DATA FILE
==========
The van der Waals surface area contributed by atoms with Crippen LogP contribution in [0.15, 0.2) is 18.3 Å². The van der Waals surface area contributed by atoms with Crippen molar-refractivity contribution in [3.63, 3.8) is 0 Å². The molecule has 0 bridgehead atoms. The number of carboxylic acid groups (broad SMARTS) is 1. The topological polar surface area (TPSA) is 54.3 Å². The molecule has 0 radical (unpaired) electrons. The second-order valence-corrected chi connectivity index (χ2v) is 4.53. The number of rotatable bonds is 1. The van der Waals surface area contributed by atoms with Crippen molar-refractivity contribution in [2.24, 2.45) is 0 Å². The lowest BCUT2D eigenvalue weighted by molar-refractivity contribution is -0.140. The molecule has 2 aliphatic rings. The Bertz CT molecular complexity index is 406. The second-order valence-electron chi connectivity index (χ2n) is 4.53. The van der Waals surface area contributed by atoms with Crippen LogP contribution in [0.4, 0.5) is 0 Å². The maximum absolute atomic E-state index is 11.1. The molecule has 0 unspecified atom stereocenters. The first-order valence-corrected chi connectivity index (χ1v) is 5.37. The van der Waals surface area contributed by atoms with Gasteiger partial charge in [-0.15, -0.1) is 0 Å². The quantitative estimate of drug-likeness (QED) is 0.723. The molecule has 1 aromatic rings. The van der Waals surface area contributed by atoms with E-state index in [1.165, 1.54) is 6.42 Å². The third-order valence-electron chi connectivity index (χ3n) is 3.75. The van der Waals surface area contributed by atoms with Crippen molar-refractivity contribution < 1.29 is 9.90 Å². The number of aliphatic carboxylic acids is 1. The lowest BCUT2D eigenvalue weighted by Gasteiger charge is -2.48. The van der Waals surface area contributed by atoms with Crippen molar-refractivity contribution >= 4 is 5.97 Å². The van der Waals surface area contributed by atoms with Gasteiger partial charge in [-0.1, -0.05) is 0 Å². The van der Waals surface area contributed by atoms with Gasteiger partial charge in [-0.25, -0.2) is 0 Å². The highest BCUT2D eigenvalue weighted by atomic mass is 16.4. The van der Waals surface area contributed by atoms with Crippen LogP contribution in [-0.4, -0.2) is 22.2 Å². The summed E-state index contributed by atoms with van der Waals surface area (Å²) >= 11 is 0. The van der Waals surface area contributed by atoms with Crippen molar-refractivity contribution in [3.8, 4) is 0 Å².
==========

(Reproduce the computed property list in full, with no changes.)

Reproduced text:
The van der Waals surface area contributed by atoms with Crippen LogP contribution in [0.15, 0.2) is 18.3 Å². The van der Waals surface area contributed by atoms with Crippen molar-refractivity contribution in [3.63, 3.8) is 0 Å². The molecule has 0 bridgehead atoms. The number of carboxylic acid groups (broad SMARTS) is 1. The topological polar surface area (TPSA) is 54.3 Å². The molecule has 0 radical (unpaired) electrons. The second-order valence-corrected chi connectivity index (χ2v) is 4.53. The number of rotatable bonds is 1. The van der Waals surface area contributed by atoms with Crippen molar-refractivity contribution in [2.24, 2.45) is 0 Å². The lowest BCUT2D eigenvalue weighted by molar-refractivity contribution is -0.140. The molecule has 2 aliphatic rings. The Bertz CT molecular complexity index is 406. The second-order valence-electron chi connectivity index (χ2n) is 4.53. The van der Waals surface area contributed by atoms with Crippen LogP contribution in [0.4, 0.5) is 0 Å². The maximum absolute atomic E-state index is 11.1. The molecule has 0 unspecified atom stereocenters. The first-order valence-corrected chi connectivity index (χ1v) is 5.37. The van der Waals surface area contributed by atoms with Gasteiger partial charge in [-0.15, -0.1) is 0 Å². The quantitative estimate of drug-likeness (QED) is 0.723. The molecule has 1 aromatic rings. The van der Waals surface area contributed by atoms with E-state index in [1.165, 1.54) is 6.42 Å². The third-order valence-electron chi connectivity index (χ3n) is 3.75. The van der Waals surface area contributed by atoms with Crippen molar-refractivity contribution < 1.29 is 9.90 Å². The number of aliphatic carboxylic acids is 1. The lowest BCUT2D eigenvalue weighted by Gasteiger charge is -2.48. The van der Waals surface area contributed by atoms with Crippen molar-refractivity contribution >= 4 is 5.97 Å². The van der Waals surface area contributed by atoms with Gasteiger partial charge in [-0.1, -0.05) is 0 Å². The van der Waals surface area contributed by atoms with Gasteiger partial charge in [-0.25, -0.2) is 0 Å². The highest BCUT2D eigenvalue weighted by atomic mass is 16.4. The van der Waals surface area contributed by atoms with Crippen LogP contribution in [-0.4, -0.2) is 22.2 Å². The summed E-state index contributed by atoms with van der Waals surface area (Å²) >= 11 is 0. The van der Waals surface area contributed by atoms with Crippen molar-refractivity contribution in [3.8, 4) is 0 Å².